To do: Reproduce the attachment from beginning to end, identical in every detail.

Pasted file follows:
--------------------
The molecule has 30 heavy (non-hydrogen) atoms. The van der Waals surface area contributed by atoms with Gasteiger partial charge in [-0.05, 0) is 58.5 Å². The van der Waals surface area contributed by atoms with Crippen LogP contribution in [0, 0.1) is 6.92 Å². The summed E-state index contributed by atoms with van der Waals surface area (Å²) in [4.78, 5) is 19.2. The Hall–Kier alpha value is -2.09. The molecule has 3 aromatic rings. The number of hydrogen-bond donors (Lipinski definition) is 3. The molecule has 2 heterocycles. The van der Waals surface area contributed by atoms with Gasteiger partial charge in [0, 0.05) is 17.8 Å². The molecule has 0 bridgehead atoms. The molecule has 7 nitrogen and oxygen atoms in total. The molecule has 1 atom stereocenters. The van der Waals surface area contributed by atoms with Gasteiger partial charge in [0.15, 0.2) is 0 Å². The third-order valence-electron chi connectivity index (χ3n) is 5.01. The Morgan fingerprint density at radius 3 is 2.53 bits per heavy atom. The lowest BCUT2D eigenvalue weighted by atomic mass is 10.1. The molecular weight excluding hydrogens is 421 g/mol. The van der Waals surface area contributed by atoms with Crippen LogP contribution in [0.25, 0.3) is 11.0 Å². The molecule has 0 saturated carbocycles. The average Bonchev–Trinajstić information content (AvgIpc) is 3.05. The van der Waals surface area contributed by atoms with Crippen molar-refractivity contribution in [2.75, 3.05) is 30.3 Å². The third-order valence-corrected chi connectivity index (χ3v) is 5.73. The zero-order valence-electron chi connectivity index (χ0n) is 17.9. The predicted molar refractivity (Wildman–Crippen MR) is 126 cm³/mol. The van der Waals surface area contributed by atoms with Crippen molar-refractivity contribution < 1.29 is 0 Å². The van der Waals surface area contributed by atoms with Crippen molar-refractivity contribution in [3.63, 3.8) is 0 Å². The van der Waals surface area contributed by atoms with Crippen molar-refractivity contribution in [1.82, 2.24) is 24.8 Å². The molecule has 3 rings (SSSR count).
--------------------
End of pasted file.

The molecule has 30 heavy (non-hydrogen) atoms. The van der Waals surface area contributed by atoms with Gasteiger partial charge in [-0.05, 0) is 58.5 Å². The van der Waals surface area contributed by atoms with Crippen LogP contribution in [0, 0.1) is 6.92 Å². The summed E-state index contributed by atoms with van der Waals surface area (Å²) in [4.78, 5) is 19.2. The Hall–Kier alpha value is -2.09. The molecule has 3 aromatic rings. The number of hydrogen-bond donors (Lipinski definition) is 3. The molecule has 2 heterocycles. The van der Waals surface area contributed by atoms with Gasteiger partial charge in [0, 0.05) is 17.8 Å². The molecule has 0 bridgehead atoms. The molecule has 7 nitrogen and oxygen atoms in total. The molecule has 1 atom stereocenters. The van der Waals surface area contributed by atoms with Gasteiger partial charge in [0.15, 0.2) is 0 Å². The third-order valence-electron chi connectivity index (χ3n) is 5.01. The Morgan fingerprint density at radius 3 is 2.53 bits per heavy atom. The lowest BCUT2D eigenvalue weighted by atomic mass is 10.1. The molecular weight excluding hydrogens is 421 g/mol. The van der Waals surface area contributed by atoms with Crippen LogP contribution in [0.25, 0.3) is 11.0 Å². The molecule has 0 saturated carbocycles. The average Bonchev–Trinajstić information content (AvgIpc) is 3.05. The van der Waals surface area contributed by atoms with Crippen molar-refractivity contribution in [2.75, 3.05) is 30.3 Å². The third-order valence-corrected chi connectivity index (χ3v) is 5.73. The zero-order valence-electron chi connectivity index (χ0n) is 17.9. The predicted molar refractivity (Wildman–Crippen MR) is 126 cm³/mol. The van der Waals surface area contributed by atoms with Crippen molar-refractivity contribution < 1.29 is 0 Å². The van der Waals surface area contributed by atoms with Crippen molar-refractivity contribution in [3.63, 3.8) is 0 Å². The van der Waals surface area contributed by atoms with Crippen molar-refractivity contribution in [1.82, 2.24) is 24.8 Å². The molecule has 3 rings (SSSR count).